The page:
Surprisingly, along with my decision came a host of societal implications about what motherhood should and is supposed to be. I was naive going into it all. I was not prepared for the fact that as a pregnant woman, I would be on the receiving end of so many conscious and subconscious beliefs and opinions about what a pregnant woman’s life should be like. For instance, there was the time a colleague of mine discovered I was pregnant while we were at University departmental holiday party. I said to her “Yes…I am pregnant.” Her eyes got bright and she looked very excited. And then she said “Oh!!! I didn’t know you were married!” Hello, societal expectations. This came from an almost PhD woman who worked professionally with families.

One of the hardest lessons I learned along the path of single mother pregnancy was that I would not be as accepted as I imagined I would be. I learned that it’s not easy being green. Unfortunately, I also learned that as a single pregnant woman you are not part of the “in crowd.”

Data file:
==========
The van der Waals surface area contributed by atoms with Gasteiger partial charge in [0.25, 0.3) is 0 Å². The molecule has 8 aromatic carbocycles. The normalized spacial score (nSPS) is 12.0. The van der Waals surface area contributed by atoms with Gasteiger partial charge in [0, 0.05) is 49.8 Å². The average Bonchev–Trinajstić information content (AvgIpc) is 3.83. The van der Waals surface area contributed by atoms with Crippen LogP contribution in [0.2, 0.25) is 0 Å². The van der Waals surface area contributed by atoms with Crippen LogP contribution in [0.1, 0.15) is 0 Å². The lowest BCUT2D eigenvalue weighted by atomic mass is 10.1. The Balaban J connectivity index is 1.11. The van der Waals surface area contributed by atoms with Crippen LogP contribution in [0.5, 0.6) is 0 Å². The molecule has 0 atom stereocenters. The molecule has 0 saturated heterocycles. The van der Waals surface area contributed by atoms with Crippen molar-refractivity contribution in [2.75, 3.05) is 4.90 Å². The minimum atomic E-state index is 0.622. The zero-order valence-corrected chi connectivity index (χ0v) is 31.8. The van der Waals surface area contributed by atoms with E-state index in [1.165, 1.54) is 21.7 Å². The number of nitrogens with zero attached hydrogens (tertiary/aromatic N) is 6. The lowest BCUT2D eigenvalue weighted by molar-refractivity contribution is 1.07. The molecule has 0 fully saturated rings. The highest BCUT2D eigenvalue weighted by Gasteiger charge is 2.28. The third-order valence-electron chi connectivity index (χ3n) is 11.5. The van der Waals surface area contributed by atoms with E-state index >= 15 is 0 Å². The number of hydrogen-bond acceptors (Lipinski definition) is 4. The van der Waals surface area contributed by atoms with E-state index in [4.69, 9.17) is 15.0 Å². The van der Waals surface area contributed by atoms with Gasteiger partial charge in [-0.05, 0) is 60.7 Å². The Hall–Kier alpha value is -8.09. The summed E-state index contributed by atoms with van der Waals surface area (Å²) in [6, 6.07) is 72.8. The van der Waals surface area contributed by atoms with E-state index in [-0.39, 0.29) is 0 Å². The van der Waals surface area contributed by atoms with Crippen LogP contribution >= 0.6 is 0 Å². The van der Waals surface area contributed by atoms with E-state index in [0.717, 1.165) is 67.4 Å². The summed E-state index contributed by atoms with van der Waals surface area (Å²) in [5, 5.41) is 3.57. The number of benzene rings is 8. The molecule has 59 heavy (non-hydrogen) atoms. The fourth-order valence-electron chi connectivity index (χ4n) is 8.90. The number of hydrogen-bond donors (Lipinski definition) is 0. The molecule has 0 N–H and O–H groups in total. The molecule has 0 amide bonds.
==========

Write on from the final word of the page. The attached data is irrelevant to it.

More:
The world sees a pregnant woman as one half of a whole, not as the whole. No matter where you go–doctor’s appointments, hospitals, coffee shops–there is an invisible man walking with you that the world sees and who has a name. He is Your Husband.

But in my case there was no husband.

Everyone would see this invisible man but it wasn’t until I would make it explicitly clear, verbally and otherwise, that the shadow would disappear and in its place a question mark on people’s faces. I think this was especially true because the information was coming from an upwardly mobile, well-educated white woman. “What do you mean there is no husband?” their faces would silently ask. “What do you mean there’s no boyfriend?” “Where did that baby come from?”

The most commonly asked question?

“How did this happen?” followed by a slight wave of their hand towards my belly.

I really don’t think I need to spell out the answer.